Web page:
Revolutionary blockchain technology is transforming our society but for Kevin L. Jackson it’s not just all about cryptocurrency and NFT’s. Blockchain technology can also beef up our existing infrastructure, and make it fit for purpose in the age of cyberwarfare.
In 2021 over 65 million Amazon Alexa speakers were sold. As well as streaming music and setting alarms, they are the gateway to the internet of things (IoT), a revolutionary technology that allows users to close their curtains, boil a kettle, or turn off their lights with the flick of a button on their phone or through a voice command. The speaker or your phone acts as a hub through which smart household devices communicate.
Interconnectivity, however, is problematic from a security point of view. Thousands of security cameras and baby monitors using WiFi have been hacked with little effort as described by Brian Lam, a security engineer at M&A security.
As the pace of Russia’s invasion against Ukraine steps up and the West responds with crippling sanctions, we are on the verge of entering all-out cyber warfare on a scale never before seen.
On a national level, we’ve already seen the damage a hacked supply chain can bring to the country when the Colonial Pipeline was hacked. The ransomware attack left drivers stuck in queues for hours waiting for gas. Pipeline operations were brought to a standstill in a bid to contain the attack which resulted in the hackers being paid off.
On an individual level, the damage that can be wreaked by hacked CCTV and even hacked smart cars – which also link up to the Internet of Things through services like Apple’s Carplay – will be immense.
Yet devices are vulnerable to this kind of exploitation largely because we don’t have enough information about how data is passed between these devices. We don’t have an overarching cybersecurity law that standardizes the security precautions a company, its suppliers, and software vendors must make for it to be sold on the market.
Instead, ordinary users have no idea how vulnerable a device they are using is to outside hacking. Jackson, Senior Vice President at Total Network Solutions Inc. believes blockchain technology goes some way to solving this.
Jackson and his team at TNS, have developed a Universal Communication Identifier which is the world’s first blockchain-enabled service for supply chain security, device management, software licensing, and equipment tracking. By tokenizing all connected devices onto a blockchain, users will have improved visibility on when and where a hack has occurred, across all of our connected devices. Users will also have a record of information transactions associated with that device.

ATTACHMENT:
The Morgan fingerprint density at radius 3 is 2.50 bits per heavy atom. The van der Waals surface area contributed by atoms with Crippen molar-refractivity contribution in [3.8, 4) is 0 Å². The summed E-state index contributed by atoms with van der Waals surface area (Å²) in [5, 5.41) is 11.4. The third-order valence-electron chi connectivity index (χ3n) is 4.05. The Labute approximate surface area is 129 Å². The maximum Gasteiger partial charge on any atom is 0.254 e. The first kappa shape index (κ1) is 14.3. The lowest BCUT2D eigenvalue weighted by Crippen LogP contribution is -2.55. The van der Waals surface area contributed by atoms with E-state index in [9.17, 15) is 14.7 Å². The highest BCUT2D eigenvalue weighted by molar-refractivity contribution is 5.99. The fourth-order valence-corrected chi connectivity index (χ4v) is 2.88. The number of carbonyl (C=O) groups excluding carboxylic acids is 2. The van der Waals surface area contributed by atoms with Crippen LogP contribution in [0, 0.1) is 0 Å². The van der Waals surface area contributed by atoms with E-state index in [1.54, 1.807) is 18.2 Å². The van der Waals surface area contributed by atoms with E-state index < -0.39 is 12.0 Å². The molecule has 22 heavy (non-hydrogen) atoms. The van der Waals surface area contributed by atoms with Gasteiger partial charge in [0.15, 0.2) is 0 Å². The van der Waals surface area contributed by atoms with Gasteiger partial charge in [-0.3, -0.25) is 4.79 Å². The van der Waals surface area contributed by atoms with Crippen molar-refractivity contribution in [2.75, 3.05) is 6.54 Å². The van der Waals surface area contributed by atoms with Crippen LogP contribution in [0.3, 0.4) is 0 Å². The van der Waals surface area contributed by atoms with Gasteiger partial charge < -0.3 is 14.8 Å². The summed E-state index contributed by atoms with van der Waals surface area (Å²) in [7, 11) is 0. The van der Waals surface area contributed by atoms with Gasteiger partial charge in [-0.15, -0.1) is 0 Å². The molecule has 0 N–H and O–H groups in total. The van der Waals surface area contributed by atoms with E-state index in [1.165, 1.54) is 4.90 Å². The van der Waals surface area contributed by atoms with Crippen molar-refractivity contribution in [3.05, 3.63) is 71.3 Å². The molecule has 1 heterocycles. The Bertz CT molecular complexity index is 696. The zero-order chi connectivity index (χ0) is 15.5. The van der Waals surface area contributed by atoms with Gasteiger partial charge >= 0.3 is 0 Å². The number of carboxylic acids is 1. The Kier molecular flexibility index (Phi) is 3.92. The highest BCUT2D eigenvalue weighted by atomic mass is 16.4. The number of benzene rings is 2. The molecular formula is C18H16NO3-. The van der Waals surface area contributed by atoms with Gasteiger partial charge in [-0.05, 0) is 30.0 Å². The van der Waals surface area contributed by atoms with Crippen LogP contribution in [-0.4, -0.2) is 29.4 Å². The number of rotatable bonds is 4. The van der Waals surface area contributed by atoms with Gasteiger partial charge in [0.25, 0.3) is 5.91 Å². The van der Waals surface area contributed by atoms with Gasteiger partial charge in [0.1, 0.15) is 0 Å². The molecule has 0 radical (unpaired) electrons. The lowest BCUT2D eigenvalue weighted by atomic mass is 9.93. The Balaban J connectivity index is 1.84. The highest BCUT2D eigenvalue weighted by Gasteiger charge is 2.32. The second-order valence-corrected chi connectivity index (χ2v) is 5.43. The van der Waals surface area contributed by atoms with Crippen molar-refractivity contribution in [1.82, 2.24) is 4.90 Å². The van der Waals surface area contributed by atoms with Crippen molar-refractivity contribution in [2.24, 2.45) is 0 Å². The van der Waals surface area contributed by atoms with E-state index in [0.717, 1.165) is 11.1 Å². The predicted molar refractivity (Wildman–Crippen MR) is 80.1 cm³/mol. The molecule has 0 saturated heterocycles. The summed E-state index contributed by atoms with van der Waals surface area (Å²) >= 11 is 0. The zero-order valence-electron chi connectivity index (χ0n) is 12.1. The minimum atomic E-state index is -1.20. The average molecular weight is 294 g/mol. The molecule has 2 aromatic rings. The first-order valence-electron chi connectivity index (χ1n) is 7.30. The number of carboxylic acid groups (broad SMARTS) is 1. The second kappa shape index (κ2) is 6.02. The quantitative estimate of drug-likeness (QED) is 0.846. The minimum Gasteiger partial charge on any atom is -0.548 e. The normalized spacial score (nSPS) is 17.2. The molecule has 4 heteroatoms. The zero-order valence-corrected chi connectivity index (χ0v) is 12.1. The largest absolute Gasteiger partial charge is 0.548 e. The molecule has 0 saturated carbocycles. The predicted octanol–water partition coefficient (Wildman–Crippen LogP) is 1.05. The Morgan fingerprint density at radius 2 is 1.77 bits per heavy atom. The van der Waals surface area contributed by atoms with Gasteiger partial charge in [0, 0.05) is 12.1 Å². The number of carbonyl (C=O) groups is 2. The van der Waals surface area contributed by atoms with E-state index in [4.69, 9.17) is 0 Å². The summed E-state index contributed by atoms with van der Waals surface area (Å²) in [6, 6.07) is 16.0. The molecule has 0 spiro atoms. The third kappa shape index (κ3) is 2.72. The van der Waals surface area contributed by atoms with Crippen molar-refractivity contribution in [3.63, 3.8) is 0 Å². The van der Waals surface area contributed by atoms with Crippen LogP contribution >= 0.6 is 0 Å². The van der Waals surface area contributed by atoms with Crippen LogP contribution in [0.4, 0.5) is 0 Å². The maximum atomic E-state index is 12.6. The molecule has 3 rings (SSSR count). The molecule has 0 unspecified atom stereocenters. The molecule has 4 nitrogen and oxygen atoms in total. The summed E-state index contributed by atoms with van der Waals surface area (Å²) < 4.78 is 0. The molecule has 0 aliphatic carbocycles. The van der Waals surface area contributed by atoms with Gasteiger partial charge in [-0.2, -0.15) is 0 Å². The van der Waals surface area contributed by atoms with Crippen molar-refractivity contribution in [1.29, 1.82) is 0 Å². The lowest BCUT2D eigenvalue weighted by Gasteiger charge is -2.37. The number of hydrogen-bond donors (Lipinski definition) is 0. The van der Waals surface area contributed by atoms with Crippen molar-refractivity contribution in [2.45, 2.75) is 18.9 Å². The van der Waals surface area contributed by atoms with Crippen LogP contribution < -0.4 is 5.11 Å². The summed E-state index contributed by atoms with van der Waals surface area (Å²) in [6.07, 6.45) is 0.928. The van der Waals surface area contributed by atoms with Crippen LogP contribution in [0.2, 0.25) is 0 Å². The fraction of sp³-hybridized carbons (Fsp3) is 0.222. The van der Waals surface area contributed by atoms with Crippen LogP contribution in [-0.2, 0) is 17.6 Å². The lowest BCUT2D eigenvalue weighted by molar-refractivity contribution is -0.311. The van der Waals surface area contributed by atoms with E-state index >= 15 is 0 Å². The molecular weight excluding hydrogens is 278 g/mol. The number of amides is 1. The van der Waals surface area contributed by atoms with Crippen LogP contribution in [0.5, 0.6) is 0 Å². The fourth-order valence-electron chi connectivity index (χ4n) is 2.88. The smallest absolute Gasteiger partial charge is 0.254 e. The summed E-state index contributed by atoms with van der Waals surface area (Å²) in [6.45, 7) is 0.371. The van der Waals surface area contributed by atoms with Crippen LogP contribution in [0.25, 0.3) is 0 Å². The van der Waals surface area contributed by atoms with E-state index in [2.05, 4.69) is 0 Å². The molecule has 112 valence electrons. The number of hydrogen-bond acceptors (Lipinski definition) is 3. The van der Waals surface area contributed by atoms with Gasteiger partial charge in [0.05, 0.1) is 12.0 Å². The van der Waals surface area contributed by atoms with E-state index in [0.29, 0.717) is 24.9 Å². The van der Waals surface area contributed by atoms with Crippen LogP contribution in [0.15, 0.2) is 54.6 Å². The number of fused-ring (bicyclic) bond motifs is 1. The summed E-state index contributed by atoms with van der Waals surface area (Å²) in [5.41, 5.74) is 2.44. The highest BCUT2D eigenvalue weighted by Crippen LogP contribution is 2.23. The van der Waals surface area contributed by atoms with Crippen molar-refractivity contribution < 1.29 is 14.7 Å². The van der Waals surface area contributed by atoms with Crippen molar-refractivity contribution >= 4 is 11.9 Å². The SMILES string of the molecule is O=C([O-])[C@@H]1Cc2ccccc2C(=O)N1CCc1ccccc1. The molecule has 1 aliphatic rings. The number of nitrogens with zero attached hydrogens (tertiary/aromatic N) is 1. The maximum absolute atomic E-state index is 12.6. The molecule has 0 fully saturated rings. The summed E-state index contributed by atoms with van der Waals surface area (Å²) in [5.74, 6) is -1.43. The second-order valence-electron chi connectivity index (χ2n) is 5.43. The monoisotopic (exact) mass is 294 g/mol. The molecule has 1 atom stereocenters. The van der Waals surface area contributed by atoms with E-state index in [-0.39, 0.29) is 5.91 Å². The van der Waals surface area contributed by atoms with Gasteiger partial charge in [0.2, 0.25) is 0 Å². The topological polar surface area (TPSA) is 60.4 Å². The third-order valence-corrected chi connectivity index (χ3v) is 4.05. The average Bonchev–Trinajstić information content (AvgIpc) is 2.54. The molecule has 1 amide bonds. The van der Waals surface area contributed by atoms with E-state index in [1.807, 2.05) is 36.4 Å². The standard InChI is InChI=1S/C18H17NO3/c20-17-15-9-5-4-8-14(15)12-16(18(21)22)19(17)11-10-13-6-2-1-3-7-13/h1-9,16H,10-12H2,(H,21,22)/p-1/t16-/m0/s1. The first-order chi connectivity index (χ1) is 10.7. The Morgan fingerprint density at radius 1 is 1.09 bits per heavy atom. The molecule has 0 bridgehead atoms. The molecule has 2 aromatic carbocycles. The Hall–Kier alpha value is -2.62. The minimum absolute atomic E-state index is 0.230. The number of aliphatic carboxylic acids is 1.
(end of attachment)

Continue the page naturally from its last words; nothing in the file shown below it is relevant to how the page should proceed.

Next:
This transparency will allow users to determine any suspicious devices on the platform and decide if they want to cut them out of the network.
Kevin L. Jackson began his career with a BS in Aerospace Engineering in 1979 from the U.S Naval Academy and then a MA in National Security & Strategic Studies followed by an MSEE in Computer Engineering from the Naval Postgraduate School. The combination of his Navy Space Technology and US Intelligence Community hybrid cloud computer engineering background has made Jackson an expert in spotting and responding to cyber threats with the military-style precision that is necessary for the post Russo-Ukrainian War era.
Jackson, a former executive for IBM and JP Morgan Chase, has been an expert on advanced technology and cyber security since the late 1990s. He is a USA Today and WSJ-bestselling author whose books include “Click to Transform” (2020) and “Architecting Cloud Computing Solutions” (2018), both of which have since become well respected guides for cloud computing and digital transformation implementations. Kevin is also the host of “Digital Transformers”, a video blog that highlights the companies and executives leading global industries into the digital future.
As Jackson has progressed in his career his career has become almost unimaginable to what it was when he first started, something a throwaway remark made in Speech Technology Magazine 1999 confirms: ‘For the first time in the nearly 40–year history of “wearable” computers, reality can meet society’s expectations.’ Today, millions of people use Apple Watches to measure their heartbeats and daily exercise and we can say those expectations have been met.
Now Jackson’s position as a thought leader and consultant through GovCloud Network is undergoing a revolution with the acceleration of Web 3.0 and blockchain technologies. Whilst the cloud-enabled people ditch traditional server-based computing for security and storage reasons, decentralization through the blockchain will soon see companies and users reconsidering the way they think about security once again.
With over 300,000 followers on social media, Jackson has a host of accolades to his name. He is the host of the “Digital Transformers” video podcast, been recognized as a “Top 5G Influencer” (Onalytica 2019, Radar 2020) and a “Top 50 Global Digital Transformation Thought Leader” (Thinkers 360 2019), a “Top 100 Cybersecurity Influencer and Brand” by Onalytica (2015), a Huffington Post “Top 100 Cloud Computing Experts on Twitter” (2013), a “Top 50 Cloud Computing Blogger for IT Integrators” by CRN (2015) and a “Top 5 Must-Read Cloud Blog” by BMC Software (2015).
With threats to supply chains and individual data at every corner today in a post-Covid and post-Ukraine world, Jackson’s ideas on cybersecurity have never been more necessary. He is someone to watch in 2022.
To view the source version of this press release, please visit: https://www.ibtimes.com/how-blockchain-can-protect-our-devices-keep-our-data-safe-3455735